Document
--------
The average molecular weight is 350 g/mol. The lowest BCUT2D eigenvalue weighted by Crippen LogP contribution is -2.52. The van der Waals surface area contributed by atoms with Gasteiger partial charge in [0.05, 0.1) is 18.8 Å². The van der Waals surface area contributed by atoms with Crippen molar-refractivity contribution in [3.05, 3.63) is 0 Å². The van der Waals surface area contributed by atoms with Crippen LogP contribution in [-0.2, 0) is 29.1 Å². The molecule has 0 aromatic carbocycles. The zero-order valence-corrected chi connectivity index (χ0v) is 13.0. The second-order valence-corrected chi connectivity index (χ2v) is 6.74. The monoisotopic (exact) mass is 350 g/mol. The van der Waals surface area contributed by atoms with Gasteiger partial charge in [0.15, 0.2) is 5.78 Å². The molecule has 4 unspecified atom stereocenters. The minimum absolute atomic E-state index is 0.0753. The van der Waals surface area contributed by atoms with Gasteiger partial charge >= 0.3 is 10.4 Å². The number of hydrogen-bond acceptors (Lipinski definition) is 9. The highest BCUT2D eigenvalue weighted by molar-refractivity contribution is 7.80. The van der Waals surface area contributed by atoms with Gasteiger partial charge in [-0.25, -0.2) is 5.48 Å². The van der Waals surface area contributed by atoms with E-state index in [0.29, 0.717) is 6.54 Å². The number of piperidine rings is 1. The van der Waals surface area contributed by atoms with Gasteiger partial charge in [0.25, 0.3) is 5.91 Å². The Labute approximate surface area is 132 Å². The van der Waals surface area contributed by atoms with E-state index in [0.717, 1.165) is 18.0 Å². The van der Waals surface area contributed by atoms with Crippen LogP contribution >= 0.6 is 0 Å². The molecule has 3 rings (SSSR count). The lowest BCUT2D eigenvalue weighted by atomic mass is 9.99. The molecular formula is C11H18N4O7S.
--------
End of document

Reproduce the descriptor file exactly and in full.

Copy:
The average molecular weight is 350 g/mol. The lowest BCUT2D eigenvalue weighted by Crippen LogP contribution is -2.52. The van der Waals surface area contributed by atoms with Gasteiger partial charge in [0.05, 0.1) is 18.8 Å². The van der Waals surface area contributed by atoms with Crippen molar-refractivity contribution in [3.05, 3.63) is 0 Å². The van der Waals surface area contributed by atoms with Crippen LogP contribution in [-0.2, 0) is 29.1 Å². The molecule has 0 aromatic carbocycles. The zero-order valence-corrected chi connectivity index (χ0v) is 13.0. The second-order valence-corrected chi connectivity index (χ2v) is 6.74. The monoisotopic (exact) mass is 350 g/mol. The van der Waals surface area contributed by atoms with Gasteiger partial charge in [0.15, 0.2) is 5.78 Å². The molecule has 4 unspecified atom stereocenters. The minimum absolute atomic E-state index is 0.0753. The van der Waals surface area contributed by atoms with Gasteiger partial charge >= 0.3 is 10.4 Å². The number of hydrogen-bond acceptors (Lipinski definition) is 9. The highest BCUT2D eigenvalue weighted by molar-refractivity contribution is 7.80. The van der Waals surface area contributed by atoms with Gasteiger partial charge in [-0.25, -0.2) is 5.48 Å². The van der Waals surface area contributed by atoms with E-state index in [0.29, 0.717) is 6.54 Å². The number of piperidine rings is 1. The van der Waals surface area contributed by atoms with Gasteiger partial charge in [0.25, 0.3) is 5.91 Å². The Labute approximate surface area is 132 Å². The van der Waals surface area contributed by atoms with E-state index in [0.717, 1.165) is 18.0 Å². The van der Waals surface area contributed by atoms with Crippen LogP contribution >= 0.6 is 0 Å². The molecule has 3 rings (SSSR count). The lowest BCUT2D eigenvalue weighted by atomic mass is 9.99. The molecular formula is C11H18N4O7S.